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Any facility that uses hazardous materials or generates a hazardous waste is required to follow certain procedures when handling those materials of wastes. A good summary of the requirements is provided in the Florida Department of Environmental Protection (DEP) guide for Small Quantity Generators of Hazardous Waste.
Below are some important general issues and best management practices for hazardous waste generators. This is not a comprehensive description of the regulations, nor does it include specific permit conditions that may apply to a facility. There are also additional guidelines available based on generator status.
It is the facility's responsibility to comply with Occupational Safety & Health Administration (OSHA) worker safety and protective clothing rules; fire codes; Florida's Right to Know Law; Superfund Amendments and Reauthorization Act (SARA); etc.
Waste disposal requirements
- All hazardous waste must be disposed of via a permitted hazardous waste transporter and taken to a federally-approved hazardous waste disposal or treatment facility. Receipts of all waste disposals and hazardous waste manifests must be retained for no less than three years at the generator’s facility and available for review.
- In all situations where the waste is deemed to be hazardous, a permitted hazardous waste transporter must be used to transport the waste to a federally-approved hazardous waste treatment or disposal facility. The facility generating the hazardous waste is required to obtain an Environmental Protection Agency identification number unless classified as a conditionally exempt generator, by contacting:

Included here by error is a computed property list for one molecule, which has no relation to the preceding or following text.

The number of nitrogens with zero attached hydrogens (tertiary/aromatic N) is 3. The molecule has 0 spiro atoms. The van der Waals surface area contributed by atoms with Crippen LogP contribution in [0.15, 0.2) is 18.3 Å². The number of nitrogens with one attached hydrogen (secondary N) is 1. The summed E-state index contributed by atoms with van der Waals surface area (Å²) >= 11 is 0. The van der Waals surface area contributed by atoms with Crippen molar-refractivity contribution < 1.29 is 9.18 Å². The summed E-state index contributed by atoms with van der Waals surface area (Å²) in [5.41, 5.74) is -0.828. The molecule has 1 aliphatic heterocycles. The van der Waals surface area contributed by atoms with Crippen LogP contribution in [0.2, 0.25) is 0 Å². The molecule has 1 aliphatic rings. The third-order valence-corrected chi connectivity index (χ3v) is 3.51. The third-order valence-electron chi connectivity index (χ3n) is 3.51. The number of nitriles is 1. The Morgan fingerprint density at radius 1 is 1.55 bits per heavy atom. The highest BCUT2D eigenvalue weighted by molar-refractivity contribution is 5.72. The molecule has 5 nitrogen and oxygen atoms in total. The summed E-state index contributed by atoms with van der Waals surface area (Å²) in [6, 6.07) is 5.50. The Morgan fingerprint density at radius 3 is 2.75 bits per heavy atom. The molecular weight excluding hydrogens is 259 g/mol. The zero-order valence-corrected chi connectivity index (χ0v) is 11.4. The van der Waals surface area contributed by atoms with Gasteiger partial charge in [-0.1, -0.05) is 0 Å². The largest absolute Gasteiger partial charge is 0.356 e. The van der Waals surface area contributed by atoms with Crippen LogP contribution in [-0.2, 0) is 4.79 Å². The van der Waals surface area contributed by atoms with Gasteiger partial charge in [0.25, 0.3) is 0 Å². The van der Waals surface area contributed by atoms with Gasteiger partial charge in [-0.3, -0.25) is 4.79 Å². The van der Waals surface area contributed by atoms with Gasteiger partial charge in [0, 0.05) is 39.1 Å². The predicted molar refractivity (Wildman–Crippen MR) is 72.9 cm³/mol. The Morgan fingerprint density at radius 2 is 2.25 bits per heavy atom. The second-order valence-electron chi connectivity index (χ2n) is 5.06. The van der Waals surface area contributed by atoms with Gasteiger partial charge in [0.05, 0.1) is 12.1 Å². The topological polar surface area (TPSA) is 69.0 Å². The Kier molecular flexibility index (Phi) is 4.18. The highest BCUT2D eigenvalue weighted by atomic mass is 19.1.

Florida Department of Environmental Regulation
Department of Waste Management, HWRS, MS4
2600 Blair Stone Road
Tallahassee, Florida 32399
- If the waste solvents can be recycled by the facility generating the waste, the solvent still-bottoms/sludge from the reclaiming operation must be collected and handled as a hazardous waste, unless proven otherwise.
- If the waste solvent is recycled by a permitted solvent recycler, receipts must be obtained from the recycler and copies kept at the facility.
- Regardless of generator designation, all hazardous waste shall be properly disposed of.
- Conditionally Exempt Small Quantity Generators (CESQGS) are exempt from the requirement to manifest their wastes.
- Small Quantity Generators (SQG) and Large Quantity Generators (LQGs) shall manifest their waste and obtain an EPA/DEP generator number.
- Disposal records shall be maintained on site for a period of three years.
Dry cleaning operations
On April 10, 2018, DERM hosted a workshop for the regulated community, specifically owners of dry cleaning operations, property owners, and environmental consultants that provided information on the scope of the new groundwater monitoring requirement pursuant to the upcoming changes to the DERM Industrial Waste 5 operating permits. Specifically, the 2019 permit will require the implementation of groundwater monitoring systems at dry cleaning facilities regulated by DERM.
A copy of the workshop presentation is available upon request by contacting Sapphira (Sophie) Harris, Administrative Secretary, Environmental Monitoring & Restoration Division, DERM at 305-372-6700 or via email.
Storage areas and requirements
In Miami-Dade County, because of the need to protect our drinking water supply, many of the storage requirements for hazardous wastes also apply to storing virgin chemicals.